Two World Renew partners in Uganda, PAG Kabale and PAG Kaberamido, are currently implementing HIV Innovation projects. The projects, which began in July 2014, are year-long efforts. The PAG Kabale project focuses on increasing male involvement in HIV testing and disclosure, while the PAG KMDP project focuses on promoting faithfulness among fishermen in two boat landing sites, Akampala and Apai. The projects both focus on behavior change by addressing the barriers that keep men from adopting less risky behavior.
Under PAG Kaberamaido, the behavior being promoted amongst the fishermen is: The project goal is that fishermen, aged 18 to 40 years old, who live at the Akampala and Apai landing sites remain faithful to one sexual partner for at least 6 to 12 months to protect themselves and their sexual partners from HIV.
It was amazing to see fishermen mobilized at the Akampala landing site to help fellow fishermen adopt faithful as a behavior. As the fishermen gathered, the landing site filled with people who came to watch the boat race and also get an HIV test. Others were at the landing site to receive their HIV test results from previous health visits. This is the first time I have seen dozens of people running to line up for an HIV test. Times have changed! HIV- and AIDS-related stigma and discrimination, though present in these communities, is not preventing people from knowing their HIV status. The boat racing and the community dialogue through World Renew’s efforts in Stepping Stones group training sessions have created an opportunity for community transformation. In less than 12 months, it is evident that people’s lives have been changed by the intervention.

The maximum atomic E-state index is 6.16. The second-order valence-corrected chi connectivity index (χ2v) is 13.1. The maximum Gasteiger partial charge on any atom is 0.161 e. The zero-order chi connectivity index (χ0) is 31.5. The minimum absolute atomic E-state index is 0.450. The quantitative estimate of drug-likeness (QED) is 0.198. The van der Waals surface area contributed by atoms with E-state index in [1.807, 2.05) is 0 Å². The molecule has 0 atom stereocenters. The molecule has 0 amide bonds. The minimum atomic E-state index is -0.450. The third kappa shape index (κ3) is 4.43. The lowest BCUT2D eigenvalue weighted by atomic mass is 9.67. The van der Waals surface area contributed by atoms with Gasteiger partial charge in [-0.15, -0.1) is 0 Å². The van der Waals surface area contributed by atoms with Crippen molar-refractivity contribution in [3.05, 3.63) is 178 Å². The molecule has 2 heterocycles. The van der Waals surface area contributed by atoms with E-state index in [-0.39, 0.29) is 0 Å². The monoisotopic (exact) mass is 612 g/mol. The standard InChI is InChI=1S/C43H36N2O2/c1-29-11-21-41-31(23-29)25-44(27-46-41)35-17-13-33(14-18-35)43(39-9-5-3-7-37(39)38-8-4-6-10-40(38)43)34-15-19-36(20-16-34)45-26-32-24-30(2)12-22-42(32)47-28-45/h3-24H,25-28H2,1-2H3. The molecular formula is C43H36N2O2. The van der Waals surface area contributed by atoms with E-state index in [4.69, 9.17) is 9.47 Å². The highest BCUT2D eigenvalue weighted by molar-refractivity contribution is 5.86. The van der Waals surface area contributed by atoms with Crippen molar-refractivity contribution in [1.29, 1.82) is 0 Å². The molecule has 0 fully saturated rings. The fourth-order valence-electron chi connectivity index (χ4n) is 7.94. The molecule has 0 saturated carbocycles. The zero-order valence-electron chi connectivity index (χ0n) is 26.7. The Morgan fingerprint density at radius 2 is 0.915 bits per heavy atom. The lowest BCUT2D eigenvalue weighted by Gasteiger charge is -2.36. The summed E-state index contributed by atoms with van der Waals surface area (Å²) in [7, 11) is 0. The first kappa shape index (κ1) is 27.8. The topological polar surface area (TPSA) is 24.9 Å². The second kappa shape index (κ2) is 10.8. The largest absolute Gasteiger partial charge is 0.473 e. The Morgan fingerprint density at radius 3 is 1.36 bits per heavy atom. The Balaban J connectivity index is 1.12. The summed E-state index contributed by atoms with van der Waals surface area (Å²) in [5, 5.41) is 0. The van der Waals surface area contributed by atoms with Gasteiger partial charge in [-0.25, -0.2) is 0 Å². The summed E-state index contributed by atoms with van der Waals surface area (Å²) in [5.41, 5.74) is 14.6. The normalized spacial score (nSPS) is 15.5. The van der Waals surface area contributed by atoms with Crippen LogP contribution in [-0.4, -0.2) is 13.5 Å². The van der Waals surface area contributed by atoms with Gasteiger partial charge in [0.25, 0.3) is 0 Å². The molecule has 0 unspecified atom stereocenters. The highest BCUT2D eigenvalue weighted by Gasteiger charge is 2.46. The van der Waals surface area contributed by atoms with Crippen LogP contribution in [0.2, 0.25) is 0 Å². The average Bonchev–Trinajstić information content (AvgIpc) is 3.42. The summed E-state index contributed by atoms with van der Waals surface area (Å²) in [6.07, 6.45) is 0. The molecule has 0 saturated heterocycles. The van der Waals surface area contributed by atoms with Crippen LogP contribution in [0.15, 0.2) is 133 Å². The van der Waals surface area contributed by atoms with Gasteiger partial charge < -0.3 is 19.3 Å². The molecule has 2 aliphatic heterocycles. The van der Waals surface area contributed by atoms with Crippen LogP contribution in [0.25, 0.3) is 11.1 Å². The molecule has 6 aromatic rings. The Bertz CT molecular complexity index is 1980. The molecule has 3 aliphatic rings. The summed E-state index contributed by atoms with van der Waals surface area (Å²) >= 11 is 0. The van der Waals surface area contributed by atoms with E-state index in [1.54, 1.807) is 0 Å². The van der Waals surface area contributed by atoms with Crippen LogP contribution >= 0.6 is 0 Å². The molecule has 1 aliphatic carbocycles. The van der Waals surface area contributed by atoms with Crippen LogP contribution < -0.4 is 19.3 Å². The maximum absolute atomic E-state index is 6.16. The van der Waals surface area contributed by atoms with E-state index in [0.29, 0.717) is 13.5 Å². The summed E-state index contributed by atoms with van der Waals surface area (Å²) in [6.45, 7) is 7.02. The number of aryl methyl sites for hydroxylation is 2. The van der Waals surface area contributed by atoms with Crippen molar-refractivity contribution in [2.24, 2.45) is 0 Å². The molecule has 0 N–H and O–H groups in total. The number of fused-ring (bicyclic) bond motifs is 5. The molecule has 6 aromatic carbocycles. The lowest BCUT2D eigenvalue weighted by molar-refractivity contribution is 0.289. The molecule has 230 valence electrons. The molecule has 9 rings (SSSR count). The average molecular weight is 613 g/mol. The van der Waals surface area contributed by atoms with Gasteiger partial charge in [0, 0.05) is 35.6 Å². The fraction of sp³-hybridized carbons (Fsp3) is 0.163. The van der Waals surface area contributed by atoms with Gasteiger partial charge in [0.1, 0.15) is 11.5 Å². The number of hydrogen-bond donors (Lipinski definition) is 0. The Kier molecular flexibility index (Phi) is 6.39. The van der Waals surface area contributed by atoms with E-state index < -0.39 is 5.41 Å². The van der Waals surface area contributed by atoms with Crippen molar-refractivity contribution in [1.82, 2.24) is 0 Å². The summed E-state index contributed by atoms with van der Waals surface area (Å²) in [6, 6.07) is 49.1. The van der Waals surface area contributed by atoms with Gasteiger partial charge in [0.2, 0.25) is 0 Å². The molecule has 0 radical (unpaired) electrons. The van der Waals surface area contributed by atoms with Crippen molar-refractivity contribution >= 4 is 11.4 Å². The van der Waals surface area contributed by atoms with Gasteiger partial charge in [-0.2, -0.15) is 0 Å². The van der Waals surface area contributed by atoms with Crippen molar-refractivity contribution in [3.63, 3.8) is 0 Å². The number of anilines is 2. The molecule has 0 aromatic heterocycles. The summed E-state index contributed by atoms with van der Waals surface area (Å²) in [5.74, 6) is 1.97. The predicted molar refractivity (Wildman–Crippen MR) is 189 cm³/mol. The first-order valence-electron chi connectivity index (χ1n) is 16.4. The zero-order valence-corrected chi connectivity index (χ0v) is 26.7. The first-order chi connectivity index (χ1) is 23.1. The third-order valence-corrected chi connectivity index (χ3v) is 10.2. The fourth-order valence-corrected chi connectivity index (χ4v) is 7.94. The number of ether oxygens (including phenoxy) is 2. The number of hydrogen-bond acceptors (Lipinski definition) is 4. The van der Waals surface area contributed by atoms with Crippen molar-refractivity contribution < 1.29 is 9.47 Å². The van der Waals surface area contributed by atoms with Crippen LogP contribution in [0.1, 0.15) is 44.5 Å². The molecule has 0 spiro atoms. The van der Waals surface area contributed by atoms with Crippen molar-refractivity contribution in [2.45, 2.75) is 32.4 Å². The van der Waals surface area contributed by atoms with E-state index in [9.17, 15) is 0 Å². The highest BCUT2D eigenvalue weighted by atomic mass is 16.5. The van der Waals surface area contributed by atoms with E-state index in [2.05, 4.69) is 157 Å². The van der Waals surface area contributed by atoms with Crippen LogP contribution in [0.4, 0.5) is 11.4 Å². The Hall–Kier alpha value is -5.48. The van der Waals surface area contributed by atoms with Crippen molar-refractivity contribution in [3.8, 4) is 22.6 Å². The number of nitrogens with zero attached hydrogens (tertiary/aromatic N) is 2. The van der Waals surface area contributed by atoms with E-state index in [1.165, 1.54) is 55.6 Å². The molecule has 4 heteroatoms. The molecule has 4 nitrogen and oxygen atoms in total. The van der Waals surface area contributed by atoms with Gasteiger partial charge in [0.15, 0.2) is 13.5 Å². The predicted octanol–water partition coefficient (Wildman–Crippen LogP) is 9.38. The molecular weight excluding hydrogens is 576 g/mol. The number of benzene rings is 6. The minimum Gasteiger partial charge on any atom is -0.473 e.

Communication within families has improved and alcohol consumption at the landing site has been reduced. Even more impressive is the way that the fishermen have adopted safe sex practices. This is the first time that World Renew is implementing an HIV intervention among fishermen in east Africa. The results are promising! We plan to scale up this intervention to reach more fishermen in the remaining boat landing sites. The response in Akampala is a promising practice that others can learn from in curbing new HIV infections in fishing communities.
- that more fishermen will become health champions and become fishers of men in the landing sites and surrounding communities.
- that the zeal and momentum for HIV testing will spread to other communities so that people will know their health status and live healthy, productive lives.
- that through community dialogue sessions, gender issues will be addressed at the landing sites.
- that more people will turn to Christ as they interact with PAG Kaberamaido and experience abundant life.
World Renew East & Southern Africa and Kenya
Image above: Boat racing on February 4th, 2015 at the Akampala landing site. Fishermen from the two landing sites where the HIV innovation project is being implemented participated in the race.